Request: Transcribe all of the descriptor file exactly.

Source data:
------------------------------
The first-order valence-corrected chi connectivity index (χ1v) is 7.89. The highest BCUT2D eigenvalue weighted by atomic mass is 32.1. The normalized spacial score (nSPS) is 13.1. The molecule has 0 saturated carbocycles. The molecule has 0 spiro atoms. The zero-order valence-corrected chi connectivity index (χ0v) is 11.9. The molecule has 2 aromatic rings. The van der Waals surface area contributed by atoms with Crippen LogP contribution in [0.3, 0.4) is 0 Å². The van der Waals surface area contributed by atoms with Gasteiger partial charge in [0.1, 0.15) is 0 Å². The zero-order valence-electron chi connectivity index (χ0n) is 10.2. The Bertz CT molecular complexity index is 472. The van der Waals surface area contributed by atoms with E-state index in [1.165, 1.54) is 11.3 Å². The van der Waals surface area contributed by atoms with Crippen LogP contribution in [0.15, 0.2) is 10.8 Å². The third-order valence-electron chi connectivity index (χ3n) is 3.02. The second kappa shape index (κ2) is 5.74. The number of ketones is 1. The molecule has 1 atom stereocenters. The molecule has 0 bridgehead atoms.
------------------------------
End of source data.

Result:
The first-order valence-corrected chi connectivity index (χ1v) is 7.89. The highest BCUT2D eigenvalue weighted by atomic mass is 32.1. The normalized spacial score (nSPS) is 13.1. The molecule has 0 saturated carbocycles. The molecule has 0 spiro atoms. The zero-order valence-corrected chi connectivity index (χ0v) is 11.9. The molecule has 2 aromatic rings. The van der Waals surface area contributed by atoms with Crippen LogP contribution in [0.3, 0.4) is 0 Å². The van der Waals surface area contributed by atoms with Gasteiger partial charge in [0.1, 0.15) is 0 Å². The zero-order valence-electron chi connectivity index (χ0n) is 10.2. The Bertz CT molecular complexity index is 472. The van der Waals surface area contributed by atoms with E-state index in [1.165, 1.54) is 11.3 Å². The van der Waals surface area contributed by atoms with Crippen LogP contribution in [0.15, 0.2) is 10.8 Å². The third-order valence-electron chi connectivity index (χ3n) is 3.02. The second kappa shape index (κ2) is 5.74. The number of ketones is 1. The molecule has 1 atom stereocenters. The molecule has 0 bridgehead atoms.